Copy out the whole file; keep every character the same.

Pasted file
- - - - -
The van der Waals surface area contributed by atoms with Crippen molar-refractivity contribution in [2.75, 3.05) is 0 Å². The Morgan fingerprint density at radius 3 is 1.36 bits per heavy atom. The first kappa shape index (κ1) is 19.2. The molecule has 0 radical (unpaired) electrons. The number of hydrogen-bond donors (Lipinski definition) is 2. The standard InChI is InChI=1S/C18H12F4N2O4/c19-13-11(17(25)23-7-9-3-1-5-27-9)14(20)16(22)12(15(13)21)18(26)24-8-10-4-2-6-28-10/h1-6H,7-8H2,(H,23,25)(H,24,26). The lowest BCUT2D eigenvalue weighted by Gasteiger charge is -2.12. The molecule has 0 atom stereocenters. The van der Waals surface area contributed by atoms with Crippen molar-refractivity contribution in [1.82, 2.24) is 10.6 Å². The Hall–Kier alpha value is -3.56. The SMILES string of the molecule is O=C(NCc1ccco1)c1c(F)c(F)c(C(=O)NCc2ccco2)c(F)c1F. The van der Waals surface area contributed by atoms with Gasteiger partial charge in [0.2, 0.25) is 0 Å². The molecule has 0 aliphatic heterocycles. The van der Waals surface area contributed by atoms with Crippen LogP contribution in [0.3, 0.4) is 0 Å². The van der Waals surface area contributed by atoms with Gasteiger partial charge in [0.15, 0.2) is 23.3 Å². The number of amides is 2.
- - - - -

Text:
The van der Waals surface area contributed by atoms with Crippen molar-refractivity contribution in [2.75, 3.05) is 0 Å². The Morgan fingerprint density at radius 3 is 1.36 bits per heavy atom. The first kappa shape index (κ1) is 19.2. The molecule has 0 radical (unpaired) electrons. The number of hydrogen-bond donors (Lipinski definition) is 2. The standard InChI is InChI=1S/C18H12F4N2O4/c19-13-11(17(25)23-7-9-3-1-5-27-9)14(20)16(22)12(15(13)21)18(26)24-8-10-4-2-6-28-10/h1-6H,7-8H2,(H,23,25)(H,24,26). The lowest BCUT2D eigenvalue weighted by Gasteiger charge is -2.12. The molecule has 0 atom stereocenters. The van der Waals surface area contributed by atoms with Crippen molar-refractivity contribution in [1.82, 2.24) is 10.6 Å². The Hall–Kier alpha value is -3.56. The SMILES string of the molecule is O=C(NCc1ccco1)c1c(F)c(F)c(C(=O)NCc2ccco2)c(F)c1F. The van der Waals surface area contributed by atoms with Gasteiger partial charge in [0.2, 0.25) is 0 Å². The molecule has 0 aliphatic heterocycles. The van der Waals surface area contributed by atoms with Crippen LogP contribution in [0.3, 0.4) is 0 Å². The van der Waals surface area contributed by atoms with Gasteiger partial charge in [0.15, 0.2) is 23.3 Å². The number of amides is 2.